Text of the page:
Every­body loves a good story. Now, how­ever, I appre­ci­ate the value that goes way beyond the enter­tain­ment ele­ment. I can “see”, “feel”, and hear the his­tory of a peo­ple, a fam­ily expe­ri­ence or a moment in time. Whether the mes­sage be rooted in ancient his­to­ries, or an event that took place last year, last week … a story, well told, is invalu­able to help­ing the lis­ten­ers con­nect to the human­ity that we all share.

Lis­ten­ing to my class­mates share their sto­ries, has given me a con­nec­tion to each of them, that I would have missed if we were in a math class. It is unfor­tu­nate, that we don’t inter­act more, in all edu­ca­tional set­tings. I think we learn and absorb so much more mate­r­ial when we find con­nec­tions … how the sub­ject is rel­e­vant to real life, how the peo­ple learn­ing can use a skill, ben­e­fit from the knowl­edge, etc. I cer­tainly know, that when work­ing with teens, a teacher who can make a sub­ject rel­e­vant to life and the future, is a teacher who has found the key to suc­cess. Again … I am aware now that I use sto­ry­telling all the time. If I have to talk about his­tory, I try to learn enough of a real life hap­pen­ing, to make it real to the stu­dents. I often ask them to “imag­ine if, then what” and it brings about lively dis­cus­sion. There is noth­ing more telling, as far as stu­dent engage­ment goes, when a room full of teenagers erupts into a hand wav­ing,” pick me” scene. Sto­ries do this … magic.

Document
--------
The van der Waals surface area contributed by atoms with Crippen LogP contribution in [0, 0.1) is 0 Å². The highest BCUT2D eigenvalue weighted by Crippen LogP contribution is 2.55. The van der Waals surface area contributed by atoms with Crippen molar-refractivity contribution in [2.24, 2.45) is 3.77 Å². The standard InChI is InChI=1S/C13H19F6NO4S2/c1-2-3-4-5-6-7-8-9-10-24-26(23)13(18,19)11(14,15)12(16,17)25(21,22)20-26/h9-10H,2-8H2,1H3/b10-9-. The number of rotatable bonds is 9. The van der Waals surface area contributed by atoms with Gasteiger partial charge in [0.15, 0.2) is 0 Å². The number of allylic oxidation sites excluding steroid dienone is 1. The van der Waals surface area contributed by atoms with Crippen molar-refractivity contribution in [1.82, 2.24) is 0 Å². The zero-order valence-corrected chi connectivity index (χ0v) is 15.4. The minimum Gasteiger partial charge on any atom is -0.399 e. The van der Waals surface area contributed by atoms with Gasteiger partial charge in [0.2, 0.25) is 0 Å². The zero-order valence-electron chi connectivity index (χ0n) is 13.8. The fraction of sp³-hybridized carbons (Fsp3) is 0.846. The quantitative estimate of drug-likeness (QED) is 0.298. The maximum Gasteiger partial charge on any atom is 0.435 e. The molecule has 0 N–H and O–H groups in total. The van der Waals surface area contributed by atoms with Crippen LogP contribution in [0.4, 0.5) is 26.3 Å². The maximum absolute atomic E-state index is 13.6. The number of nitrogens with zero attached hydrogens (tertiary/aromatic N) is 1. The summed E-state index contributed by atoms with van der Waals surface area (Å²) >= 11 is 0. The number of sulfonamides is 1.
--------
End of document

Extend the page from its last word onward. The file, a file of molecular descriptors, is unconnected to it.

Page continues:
Folk­tales and fairy­tales are the most rec­og­nized sto­ries and are found in all cul­tures. One of my favorite lines in Chap­ter 3 of the text is, “Your mind will rec­og­nize it as will your heart.” Folk­tales serve as the foun­da­tion of sto­ry­telling tra­di­tion. The sto­ries reveal truths about human con­di­tions: humor, fear, romance, excite­ment, dan­ger, a les­son learned. They often involve talk­ing ani­mals, talk­ing trees … a delight for the imag­i­na­tion, speak­ing to the child in all of us. I was thrilled to dis­cover that dif­fer­ent cul­tures had sim­i­lar sto­ries, such as the “Beauty and the Beast” theme. How fun it is to read the var­ied adap­ta­tions and to real­ize that the lessons are the same.